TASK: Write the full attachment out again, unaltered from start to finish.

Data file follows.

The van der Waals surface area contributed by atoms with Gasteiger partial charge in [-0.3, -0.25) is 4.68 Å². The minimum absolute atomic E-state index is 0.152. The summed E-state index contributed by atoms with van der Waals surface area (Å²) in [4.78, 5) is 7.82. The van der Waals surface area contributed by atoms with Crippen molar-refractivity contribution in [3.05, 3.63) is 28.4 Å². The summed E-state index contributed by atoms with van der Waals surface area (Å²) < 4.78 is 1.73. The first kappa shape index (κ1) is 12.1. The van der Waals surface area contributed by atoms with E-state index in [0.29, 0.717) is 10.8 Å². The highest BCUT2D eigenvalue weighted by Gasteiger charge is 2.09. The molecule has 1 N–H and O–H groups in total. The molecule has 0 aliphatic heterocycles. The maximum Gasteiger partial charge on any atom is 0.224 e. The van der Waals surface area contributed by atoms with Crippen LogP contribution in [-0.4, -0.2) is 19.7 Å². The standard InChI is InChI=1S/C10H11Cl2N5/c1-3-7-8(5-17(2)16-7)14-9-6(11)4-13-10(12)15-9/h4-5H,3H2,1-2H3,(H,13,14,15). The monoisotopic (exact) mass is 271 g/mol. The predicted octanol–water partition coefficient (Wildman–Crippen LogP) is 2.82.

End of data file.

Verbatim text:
The van der Waals surface area contributed by atoms with Gasteiger partial charge in [-0.3, -0.25) is 4.68 Å². The minimum absolute atomic E-state index is 0.152. The summed E-state index contributed by atoms with van der Waals surface area (Å²) in [4.78, 5) is 7.82. The van der Waals surface area contributed by atoms with Crippen molar-refractivity contribution in [3.05, 3.63) is 28.4 Å². The summed E-state index contributed by atoms with van der Waals surface area (Å²) < 4.78 is 1.73. The first kappa shape index (κ1) is 12.1. The van der Waals surface area contributed by atoms with E-state index in [0.29, 0.717) is 10.8 Å². The highest BCUT2D eigenvalue weighted by Gasteiger charge is 2.09. The molecule has 1 N–H and O–H groups in total. The molecule has 0 aliphatic heterocycles. The maximum Gasteiger partial charge on any atom is 0.224 e. The van der Waals surface area contributed by atoms with Crippen LogP contribution in [-0.4, -0.2) is 19.7 Å². The standard InChI is InChI=1S/C10H11Cl2N5/c1-3-7-8(5-17(2)16-7)14-9-6(11)4-13-10(12)15-9/h4-5H,3H2,1-2H3,(H,13,14,15). The monoisotopic (exact) mass is 271 g/mol. The predicted octanol–water partition coefficient (Wildman–Crippen LogP) is 2.82.